• 401(k) plans are sponsored by employers. If you have access to one, the company you work for may match the contributions you make each year. You won’t pay taxes on your savings until you withdraw them, which can lower your current tax burden. Should you eventually change jobs, you can move your savings into your new employer’s 401(k), maintain your old 401(k) or roll it over into an IRA—all without paying income tax or early withdrawal penalties.
  • IRAs—or individual retirement accounts—are similar to 401(k) plans but are not sponsored by employers. They are funded with pre-tax dollars and are a great way to save additional funds towards retirement once you’ve worked up to maxing out your 401(k) contributions each year.
  • Roth IRAs are funded with post-tax dollars. However, future withdrawals are tax free. You’ll want to talk to your financial advisor about whether a traditional IRA or Roth IRA is the right choice for you. If you’re currently in a lower tax bracket and expect to be in a higher one after retirement, a Roth could very well be your best option.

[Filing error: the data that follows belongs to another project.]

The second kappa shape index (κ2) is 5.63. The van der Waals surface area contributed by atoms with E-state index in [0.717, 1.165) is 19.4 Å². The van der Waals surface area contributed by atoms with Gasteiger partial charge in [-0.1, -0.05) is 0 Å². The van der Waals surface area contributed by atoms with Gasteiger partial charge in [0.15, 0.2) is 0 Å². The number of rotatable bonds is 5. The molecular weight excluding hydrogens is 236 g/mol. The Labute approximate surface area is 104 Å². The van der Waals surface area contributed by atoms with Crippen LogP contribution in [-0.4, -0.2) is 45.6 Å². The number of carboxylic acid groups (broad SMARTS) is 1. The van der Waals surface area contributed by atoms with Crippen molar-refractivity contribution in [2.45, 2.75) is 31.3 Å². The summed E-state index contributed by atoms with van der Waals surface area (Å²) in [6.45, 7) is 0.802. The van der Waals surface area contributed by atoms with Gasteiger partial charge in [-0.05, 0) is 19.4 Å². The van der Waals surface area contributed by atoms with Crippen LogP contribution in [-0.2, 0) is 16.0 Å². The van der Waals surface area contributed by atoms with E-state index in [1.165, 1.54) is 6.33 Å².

• Cash savings accounts are also vital sources of money in retirement. If you need to deal with an emergency expense, you can make a withdrawal from a savings account without incurring the taxes and penalties you might have to pay if you access your retirement account too early.
  • Part-time employment is a viable way for many retirees to supplement their income. However, before you take on any paid job, it’s a good idea to talk to your financial planner about how your earnings may impact your other benefits such as Social Security.

Have You Included These Costs in Your Retirement Budget?

Have You Included These Costs in Your Retirement Budget?

When you’re planning for retirement, it’s easy to get caught up in saving for all the fun things—like travel and spending time with family—that you have to look forward to. Unfortunately, this distraction can lead to forgetting other essential expenses that could end up taking a big bite of your retirement budget. Whether you’ve created your own retirement plan or are working with a professional, make sure you’ve accounted for these costs.

Housing and Utilities – Even if you pay off your mortgage, you still need to budget for property taxes, insurance and maintenance as well as heating, cooling, water, gas, trash pickup and lawn work. These bills can really add up, so you may want to consider downsizing into a smaller property or looking into a retirement community that will cover some of these expenses for you.